with a crown of thorns, sometimes riding on a donkey). This black savior is a
By contrast, Romney, whose religion is so very much a part of his
life, has experienced few questions about the many whitened images of Jesus in
Mormon art. Although European and American artists have commonly depicted Jesus
as white, Mormons were among the first Americans to give him blue eyes, and
their theology has a particular focus on the body—they believe that Jesus still
has the same physical body he had 2,000 years ago. Even though the Christus was
first placed in Salt Lake City just a few years
before Romney entered Brigham
there has been no public debate over the race of the candidate's Christ. Of
course, no one has compared Romney to Jesus, either.
As is often true, both the rhetoric and the silence speak volumes.
Time and again throughout American history, what has been said about the color
of Christ (and what has been left unsaid and displayed through art) highlights
some of the most profound struggles within the nation.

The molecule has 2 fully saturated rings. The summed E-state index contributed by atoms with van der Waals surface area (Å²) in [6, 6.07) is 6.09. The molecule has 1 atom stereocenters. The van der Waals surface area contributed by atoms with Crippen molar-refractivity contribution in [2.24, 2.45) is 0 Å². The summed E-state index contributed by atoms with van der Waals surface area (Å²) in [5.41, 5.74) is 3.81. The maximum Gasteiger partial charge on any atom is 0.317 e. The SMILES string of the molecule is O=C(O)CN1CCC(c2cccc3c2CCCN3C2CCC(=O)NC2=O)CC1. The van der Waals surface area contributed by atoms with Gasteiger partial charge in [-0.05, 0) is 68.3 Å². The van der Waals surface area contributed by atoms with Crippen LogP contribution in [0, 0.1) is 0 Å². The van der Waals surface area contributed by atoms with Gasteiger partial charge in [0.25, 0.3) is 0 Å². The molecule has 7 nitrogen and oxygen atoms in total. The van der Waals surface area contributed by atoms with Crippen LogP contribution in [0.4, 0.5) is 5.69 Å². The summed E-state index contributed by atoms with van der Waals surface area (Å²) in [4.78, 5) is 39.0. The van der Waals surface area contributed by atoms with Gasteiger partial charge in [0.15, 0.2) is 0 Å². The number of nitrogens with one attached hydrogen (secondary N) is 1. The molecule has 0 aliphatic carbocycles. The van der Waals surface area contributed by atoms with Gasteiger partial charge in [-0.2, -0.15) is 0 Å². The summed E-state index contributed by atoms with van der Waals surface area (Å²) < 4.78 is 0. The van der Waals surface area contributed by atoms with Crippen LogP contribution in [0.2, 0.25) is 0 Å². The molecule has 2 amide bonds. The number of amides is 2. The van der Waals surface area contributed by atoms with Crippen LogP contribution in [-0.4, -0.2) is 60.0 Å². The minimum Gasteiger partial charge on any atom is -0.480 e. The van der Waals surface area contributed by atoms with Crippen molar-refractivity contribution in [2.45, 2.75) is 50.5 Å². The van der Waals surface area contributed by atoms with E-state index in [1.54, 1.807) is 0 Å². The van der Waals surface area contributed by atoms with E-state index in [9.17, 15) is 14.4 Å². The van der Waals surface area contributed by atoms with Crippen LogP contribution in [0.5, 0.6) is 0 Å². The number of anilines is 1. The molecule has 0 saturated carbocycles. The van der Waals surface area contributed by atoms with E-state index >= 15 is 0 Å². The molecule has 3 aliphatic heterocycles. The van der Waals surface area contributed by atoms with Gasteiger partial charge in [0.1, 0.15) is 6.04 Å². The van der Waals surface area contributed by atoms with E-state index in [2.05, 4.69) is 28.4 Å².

rest at Chronicle.com.
Image by Mark Gstohl,
licensed under Creative
Wednesday, August 03, 2011 4:38 PM
When Albert Einstein turned 50 in 1929, an interviewer asked him point-blank Do you believe in God?Big Questions Online, a publication of the John Templeton Foundation,recounts his answer:
“I am not an atheist,” he began. “The problem involved is too vast for our limited minds. We are in the position of a little child entering a huge library filled with books in many languages. The child knows someone must have written those books. It does not know how. It does not understand the languages in which they are written. The child dimly suspects a mysterious order in the arrangement of the books but doesn’t know what it is. That, it seems to me, is the attitude of even the most intelligent human being toward God. We see the universe marvelously arranged and obeying certain laws but only dimly understand these laws.”